Even more to the point, the scan-and-grope approach represents an object lesson in the futile tendency toward fighting the last war. As Bruce Schneier put it pithily the other day on NYTimes.com, “We screen for guns and bombs, so the terrorists use box cutters. We confiscate box cutters and corkscrews, so they put explosives in their sneakers. We screen footwear, so they try to use liquids. We confiscate liquids, so they put PETN bombs in their underwear. We roll out full-body scanners, even though they wouldn’t have caught the Underwear Bomber, so they put a bomb in a printer cartridge. We ban printer cartridges over sixteen ounces—the level of magical thinking here is amazing—and they’re going to do something else. This is a stupid game, and we should stop playing it.”
Does the public understand all this? Of course not. Is it willing to give up a degree—perhaps a great degree—of personal liberty if it’s assured that doing so is the only route to safety? Yes, it is. Yet there are signs that the public is losing faith in such assurances, and in particular that support for the new TSA procedures is less robust than many believe. In a CBS News poll in mid-November, 81 percent of respondents said they were in favor of the full-body scanners. Just one week later, an ABC News–Washington Post poll found that the percentage saying the same thing had slipped seventeen points, to 64 percent. A few days after that, a less precisely worded Zogby poll found that 61 percent opposed the combination of scanners and pat-downs, with 52 percent saying the new procedures would not prevent terrorist activity.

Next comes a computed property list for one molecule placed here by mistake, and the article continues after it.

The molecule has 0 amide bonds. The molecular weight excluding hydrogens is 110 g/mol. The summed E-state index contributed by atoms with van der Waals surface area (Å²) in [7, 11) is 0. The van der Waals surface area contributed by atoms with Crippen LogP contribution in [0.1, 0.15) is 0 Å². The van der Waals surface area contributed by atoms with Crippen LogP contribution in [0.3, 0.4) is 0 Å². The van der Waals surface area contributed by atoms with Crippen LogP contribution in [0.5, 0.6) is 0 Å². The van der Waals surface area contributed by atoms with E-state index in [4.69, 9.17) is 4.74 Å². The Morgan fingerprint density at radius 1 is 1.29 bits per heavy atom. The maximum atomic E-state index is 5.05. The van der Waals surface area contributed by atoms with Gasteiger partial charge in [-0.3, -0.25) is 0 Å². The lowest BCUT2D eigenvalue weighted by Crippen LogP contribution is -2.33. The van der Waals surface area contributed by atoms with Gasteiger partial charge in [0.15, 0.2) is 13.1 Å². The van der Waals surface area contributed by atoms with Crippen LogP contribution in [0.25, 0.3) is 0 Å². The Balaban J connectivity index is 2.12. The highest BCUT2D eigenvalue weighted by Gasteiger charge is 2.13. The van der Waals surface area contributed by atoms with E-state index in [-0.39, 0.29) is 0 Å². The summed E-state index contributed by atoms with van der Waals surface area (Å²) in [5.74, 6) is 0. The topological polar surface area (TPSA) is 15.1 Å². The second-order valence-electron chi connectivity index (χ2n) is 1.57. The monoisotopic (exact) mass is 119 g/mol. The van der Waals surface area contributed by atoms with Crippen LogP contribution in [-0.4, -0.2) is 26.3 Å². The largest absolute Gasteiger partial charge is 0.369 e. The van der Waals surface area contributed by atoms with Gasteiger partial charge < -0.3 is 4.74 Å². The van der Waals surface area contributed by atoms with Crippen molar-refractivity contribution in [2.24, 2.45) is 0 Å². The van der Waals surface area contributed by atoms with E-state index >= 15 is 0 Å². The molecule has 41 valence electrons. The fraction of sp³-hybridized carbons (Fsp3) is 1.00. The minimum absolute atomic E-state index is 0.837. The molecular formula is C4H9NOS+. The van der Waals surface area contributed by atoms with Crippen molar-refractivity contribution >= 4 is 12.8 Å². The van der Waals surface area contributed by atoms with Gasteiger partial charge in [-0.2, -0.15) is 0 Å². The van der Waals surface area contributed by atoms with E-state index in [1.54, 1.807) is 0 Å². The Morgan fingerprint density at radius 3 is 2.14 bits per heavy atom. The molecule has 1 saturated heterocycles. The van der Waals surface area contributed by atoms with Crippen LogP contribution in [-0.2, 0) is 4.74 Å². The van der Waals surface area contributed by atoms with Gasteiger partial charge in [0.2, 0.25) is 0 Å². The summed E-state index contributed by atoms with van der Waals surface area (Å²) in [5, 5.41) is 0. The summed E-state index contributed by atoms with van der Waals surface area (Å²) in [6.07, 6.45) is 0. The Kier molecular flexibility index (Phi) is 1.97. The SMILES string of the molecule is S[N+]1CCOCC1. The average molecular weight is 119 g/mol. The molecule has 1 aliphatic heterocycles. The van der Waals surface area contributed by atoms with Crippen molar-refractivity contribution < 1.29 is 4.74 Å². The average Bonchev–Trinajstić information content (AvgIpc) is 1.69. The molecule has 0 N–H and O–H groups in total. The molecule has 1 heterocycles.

One easy explanation for this slide is that the wave of publicity about the new TSA procedures—the headline-grabbing stories about nuns being groped or a bladder-cancer survivor being soaked in his own urine after an especially idiotic pat-down—has created a momentary bout of hysteria. But a better one is that the ebbing of trust in the TSA is the cumulative result of nearly a decade of steadily building tension and irritation. Of a growing belief that the rules being laid down are capricious, arbitrary, and mostly useless. Of an inchoate but real sense that the system is more about the appearance of safety than actual safety—the very definition of what Schneier is getting at with his term “security theater.”